Yesterday was my daughter, Casey’s birthday. So much to celebrate: her recent graduation from college, her upcoming trip to Europe.
My celebration included some things not on her list: The fact that she was born was a miracle, for one. Casey was conceived out of a powerful intention to be a mother. I was already a “bonus” mother to my amazing “bonus kids” (step-children) and I had already given birth to my beautiful baby boy, Ryan. Ryan had passed away just three months before Casey was conceived. Of course, conceiving a child during the most stressful time imaginable is reason enough to celebrate. But I had been told after Ryan’s birth that I had only one functioning ovary. Added to that, I was a woman “of a certain age” whose obstetrician told me it would be next to impossible to get pregnant again.
But I knew I was supposed to be a mother. I knew I was a mother. Unfortunately, I was a mother without her child. This was my first powerful intention concerning Casey. That she come into the world. And I imagined holding her in my arms. I had already written a letter to her welcoming her. Casey was conceived three months after Ryan made his transition and was born the following year.
The second powerful intention concerning Casey was that when she was 18 months old, she was rushed to the Intensive Care Unit for severe asthma. She had to spend 5 days in Pediatric ICU. This was the first of a series of multiple overnight stays, including one that took place when she was a toddler during Halloween. She was able to trick or treat at the nurses station. I declared right then and there, seeing her in her little Dalmatian puppy suit trick or treating in a hospital ward – that this was going to be changed.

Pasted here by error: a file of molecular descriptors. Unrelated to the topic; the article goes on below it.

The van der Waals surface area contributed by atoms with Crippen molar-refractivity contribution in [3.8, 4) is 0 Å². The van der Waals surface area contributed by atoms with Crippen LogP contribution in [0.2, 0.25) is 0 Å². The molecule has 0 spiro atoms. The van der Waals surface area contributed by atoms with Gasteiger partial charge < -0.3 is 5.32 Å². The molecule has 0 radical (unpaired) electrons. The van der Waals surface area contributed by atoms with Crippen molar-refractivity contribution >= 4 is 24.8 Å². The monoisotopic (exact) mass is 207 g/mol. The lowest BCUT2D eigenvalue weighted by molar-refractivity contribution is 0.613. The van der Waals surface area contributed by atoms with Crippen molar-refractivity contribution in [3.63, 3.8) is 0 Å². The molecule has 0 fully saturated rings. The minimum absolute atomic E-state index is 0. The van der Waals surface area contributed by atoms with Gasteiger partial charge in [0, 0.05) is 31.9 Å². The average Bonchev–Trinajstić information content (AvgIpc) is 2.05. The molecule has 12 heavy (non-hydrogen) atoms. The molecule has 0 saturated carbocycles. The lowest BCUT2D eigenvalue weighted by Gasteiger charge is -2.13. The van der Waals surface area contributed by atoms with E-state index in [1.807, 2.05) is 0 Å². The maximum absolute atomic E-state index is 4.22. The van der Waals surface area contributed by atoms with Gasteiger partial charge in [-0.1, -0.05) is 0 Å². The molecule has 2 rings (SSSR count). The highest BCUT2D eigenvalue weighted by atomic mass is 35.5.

I never told she had asthma as a kid. I would explain that something had happened which caused her to be there. We made believe the hospital was a castle and she was the princess. I never wanted her to take ownership of having that condition. I saw her, and wanted her to see herself as healthy.
Of course, her pediatrician told me her asthma was quite severe, and no visioning or alternative medicine would heal it.
Nevertheless, I set a powerful intention and held the vision that she would be vibrantly healthy, the asthma would be completely healed. And so it came to pass.
Had I listened to the “experts”, Casey might not be here at all. Why bother trying to conceive when you are severely depressed, at the lowest point in your entire life if you know it’s futile? Incidentally, she turned out to be quite the athlete: basketball player, baseball and soccer player, competitive swimmer, surfer and lifeguard. Imagine how different things would have been for her had she claimed the title for herself as someone with chronic, incurable asthma?
Is there some area of your life that you’re telling yourself (or “experts” or otherwise well meaning people are telling you) that you just can’t have what you want? Take another look at it. As Katherine Hepburn said: Nothing is impossible, the word itself says ‘I’m possible’!
What would you do if you didn’t believe it was impossible? Let’s find out!
Believing in you…